California Exported Activists to Cure Ballots in Arizona, Georgia in Days Following Election

AP Photo/Matt York

As the Arizona audit of 2020 ballots winds down, progressive activists — continuing the tradition they laid out in that extraordinary TIME Magazine article where they admitted all the things they did to ensure a Biden win — are now admitting to traveling from California to Arizona and Georgia to help cure ballots in the days following the election.


A California nonprofit called Unite Here is profiled in yet another extraordinary piece in The Atlantic in which they admit they sent activists across state lines to Arizona to help “cure” ballots in the days following the election.

The article titled, “How Unite Here Turned the West’s Biggest Red State Blue” (subtitled: “Arizona was pivotal in the 2020 presidential election. Its shift was no accident.”), rather shamelessly details how activists associated with the nonprofit had affected races in Arizona in the past and had their sights set on the general election as early as July.

In the summer of 2020, when Minato and her colleagues headed east from California, they had their sights set on the biggest prize of all: Arizona’s 11 Electoral College votes, which they knew could prove pivotal in the presidential race.

By the summer of 2020, with the election fast approaching and Covid’s spread accelerating, the national Democratic Party had decided to pull back from door-to-door canvassing operations. The pandemic, Biden’s team concluded, simply made it too risky. Local 11’s leadership in Los Angeles and in Phoenix decided the opposite was true: that given what was at stake in both the presidential and congressional elections, it was too dangerous not to go door-to-door.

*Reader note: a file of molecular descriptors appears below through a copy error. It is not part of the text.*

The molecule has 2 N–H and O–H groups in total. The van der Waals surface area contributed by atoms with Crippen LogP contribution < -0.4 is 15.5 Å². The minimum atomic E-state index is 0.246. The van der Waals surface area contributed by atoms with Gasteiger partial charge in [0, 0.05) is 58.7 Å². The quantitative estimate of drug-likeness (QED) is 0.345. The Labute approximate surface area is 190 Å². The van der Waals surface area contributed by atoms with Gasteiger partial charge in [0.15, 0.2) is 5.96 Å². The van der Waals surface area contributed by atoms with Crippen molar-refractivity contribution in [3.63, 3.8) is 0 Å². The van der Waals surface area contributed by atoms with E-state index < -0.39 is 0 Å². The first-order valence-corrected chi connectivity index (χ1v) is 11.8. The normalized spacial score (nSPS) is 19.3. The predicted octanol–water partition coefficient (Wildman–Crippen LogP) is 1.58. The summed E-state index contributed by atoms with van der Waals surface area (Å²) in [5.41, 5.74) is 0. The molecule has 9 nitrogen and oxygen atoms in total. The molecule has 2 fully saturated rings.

But canvassing pre-election to register voters wasn’t their only mission. In an admission toward the end of the piece, so far down that it could be easily missed, Unite Here proudly announces they used the days following election night to help “cure” ballots for Arizona voters.


In the days after the November election, with most of the networks declaring the result still too close to call, Minato and her team worked on vital vote-curing efforts, following up with people whose ballots were at risk of being discarded because they had filled out a line incorrectly or had a signature on the form that didn’t quite match the one in the county’s files. Gomez says that he helped 10 voters cure their ballots. With hundreds of Unite Here canvassers helping to cure several ballots each, a whole heap of votes ended up being counted that would have been discarded otherwise, in a state ultimately decided by 10,457 votes.

On November 10, when it became clear that her work in Arizona was done, Minato, along with hundreds of other LA organizers, left. Largely under the radar, courting a minimum of publicity, they had helped craft one of 2020’s most extraordinary political stories. They had developed a template for how, with the right kind of organizing and outreach, solidly red states around the country—even those with a long history of voter suppression efforts—could be turned blue.

After a brief spell back in Los Angeles, many of these canvassers headed east again, this time to Georgia. As the Senate run-off races there intensified, the canvasser-activists once again played a crucial, albeit out-of-the-spotlight, role.

Ballot curing is a controversial process that allows voters to fix their ballot if it was filled out correctly for a number of days following election night. Democrat activist groups adopted the issue before the 2020 election and made sure it was widely available.


Democrats and advocacy groups like the League of Women Voters have sued to change or institute “cure” processes in at least 10 states this year. New York’s state Legislature passed a law creating a cure process in July, while Georgia settled a suit with state Democrats to update their cure process after their primary. A North Carolina judge also ordered a cure process for ballots in November.

Then along come California activists to make sure it’s used.

The Democrats had an effective plan for the 2020 election and they executed it rather flawlessly. The Arizona audit may determine if it was executed legitimately.


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